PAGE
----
I’m not a graphic designer, but I’ve found some online tools that make it easy to get professional results without expensive software. For important things like book covers—for fiction, especially—I’d suggest hiring a pro, but for quick promo banners, Facebook or blog posts, or tweets, here are some fun options.
All of them offer tutorials. I think they’re worth the few minutes it takes to get you oriented to each site.
I’ve been using PicMonkey for about a year now to create my web, Facebook, and Twitter banners. I also used it to create the book cover for Productivity Tools for Writers and an excerpt booklet for my Kiss & Thrill blog members.
The free version offers access to royalty-free fonts, overlays, and design elements. The paid upgrade gives you access to everything.
+ Allows for a custom or pre-sized canvas
+ Choose from collage layouts
+ Fairly short learning curve
+ You can use your own images
+ Save/export designs in multiple formats and quality levels
– Can’t reopen design to edit once you close your project
– Can’t align a group of objects/no snap-to grid
– Can’t select multiple objects to move or modify
– Navigation is sometimes confusing
– Doesn’t save uploaded images for future use
Best for: Quickly adding text or overlays to an image and working totally freeform. Also good for creating collages with your own images.
Canva is similar to PicMonkey, but has an easier-to-navigate interface, and includes lots of templates and royalty-free images. You can create a free design (like the one at the top of this post, or below), or use premium elements for $1 each. You only pay when you “publish” (save or share) the final design.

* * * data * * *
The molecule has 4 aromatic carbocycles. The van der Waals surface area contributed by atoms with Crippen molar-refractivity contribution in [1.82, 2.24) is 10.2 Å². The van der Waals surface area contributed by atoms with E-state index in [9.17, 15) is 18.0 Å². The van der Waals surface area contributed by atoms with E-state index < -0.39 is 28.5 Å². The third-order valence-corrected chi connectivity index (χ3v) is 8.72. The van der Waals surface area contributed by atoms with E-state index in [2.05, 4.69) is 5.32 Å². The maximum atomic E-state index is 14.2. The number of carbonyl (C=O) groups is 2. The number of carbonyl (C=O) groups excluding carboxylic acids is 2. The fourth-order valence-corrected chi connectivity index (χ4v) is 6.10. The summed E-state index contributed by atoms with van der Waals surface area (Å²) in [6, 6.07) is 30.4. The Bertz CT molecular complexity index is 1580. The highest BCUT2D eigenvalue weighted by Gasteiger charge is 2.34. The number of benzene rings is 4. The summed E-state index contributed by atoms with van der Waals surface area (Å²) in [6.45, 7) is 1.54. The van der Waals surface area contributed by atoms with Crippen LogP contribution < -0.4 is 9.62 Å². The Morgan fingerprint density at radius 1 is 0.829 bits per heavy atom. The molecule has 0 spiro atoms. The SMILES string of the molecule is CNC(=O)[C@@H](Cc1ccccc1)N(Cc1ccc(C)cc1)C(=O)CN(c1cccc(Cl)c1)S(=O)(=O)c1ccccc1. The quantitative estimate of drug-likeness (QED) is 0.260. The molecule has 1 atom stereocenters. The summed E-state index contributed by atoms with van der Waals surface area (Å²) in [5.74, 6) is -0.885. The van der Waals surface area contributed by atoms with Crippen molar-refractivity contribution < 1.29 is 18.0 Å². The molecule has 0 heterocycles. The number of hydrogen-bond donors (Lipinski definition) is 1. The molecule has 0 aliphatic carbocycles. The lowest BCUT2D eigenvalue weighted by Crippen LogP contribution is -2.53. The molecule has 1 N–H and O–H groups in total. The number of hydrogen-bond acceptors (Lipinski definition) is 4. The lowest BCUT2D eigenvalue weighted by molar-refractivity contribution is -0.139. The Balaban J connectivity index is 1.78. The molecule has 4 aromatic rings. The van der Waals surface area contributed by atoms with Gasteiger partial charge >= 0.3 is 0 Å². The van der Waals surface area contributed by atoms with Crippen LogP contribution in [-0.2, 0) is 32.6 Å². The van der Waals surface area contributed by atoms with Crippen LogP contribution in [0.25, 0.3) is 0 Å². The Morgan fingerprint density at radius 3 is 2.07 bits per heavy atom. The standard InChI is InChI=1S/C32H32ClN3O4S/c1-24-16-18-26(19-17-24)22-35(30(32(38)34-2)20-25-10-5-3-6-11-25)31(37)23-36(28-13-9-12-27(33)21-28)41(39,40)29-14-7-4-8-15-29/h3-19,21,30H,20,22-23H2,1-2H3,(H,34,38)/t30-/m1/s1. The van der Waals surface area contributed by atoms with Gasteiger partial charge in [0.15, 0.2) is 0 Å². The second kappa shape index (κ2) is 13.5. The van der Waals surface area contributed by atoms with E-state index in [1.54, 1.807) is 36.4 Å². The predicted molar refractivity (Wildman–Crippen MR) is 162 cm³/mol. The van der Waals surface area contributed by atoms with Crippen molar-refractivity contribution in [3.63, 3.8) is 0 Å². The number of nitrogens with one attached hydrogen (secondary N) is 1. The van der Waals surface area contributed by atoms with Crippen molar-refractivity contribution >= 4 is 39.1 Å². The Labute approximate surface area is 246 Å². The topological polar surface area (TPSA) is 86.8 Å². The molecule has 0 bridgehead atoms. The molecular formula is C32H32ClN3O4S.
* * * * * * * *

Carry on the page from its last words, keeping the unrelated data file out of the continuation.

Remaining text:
Canva comes with a number of templates for banners, ads, book covers, and more.
+ Saves your projects for future editing (great for maintaining a branded look and when you need to tweak an existing design)
+ Includes grids to help you align objects
+ Allows you to export or share to multiple formats and platforms
+ Has custom and pre-szied canvases
+ Provides ready-made layouts and designs
+ You can use your own images
+ Short learning curve
– Occasionally glitchy when trying to add photos to layouts or align objects (I believe this is a beta version)
– Not all of the templates provide access to the same options (images or layouts)
Best for: Nearly every type of graphic design project, especially those you might want to reuse. Banners and ad designs are quick and easy.
QuotesCover is a specialized graphics site for quickly creating meme-worthy quote images. You don’t even have to know the quote you want. Just browse by topic or search by keywords. The text comes out pre-styled, but you can choose from a variety of layouts and fonts, and you can use asterisks to mark words that you want to emphasize.
+ Quick and easy to use
+ Look up a quote or add your own
+ Automated layouts means you don’t have to know anything about typography or design
+ Download project in PNG or JPG formats, or share to Facebook
+ Allows for custom backgrounds
+ Multiple canvas sizes
– Can’t choose layout or font from a list or grid, must click Previous or Next to go through without visual cues
– Can’t edit past projects
– Limited design control
Best for: Quickly creating a professional looking quote-based image or banner.
I’m sure there are many other cool online graphics sites out there. What’s your favorite?
Allan G. Smorra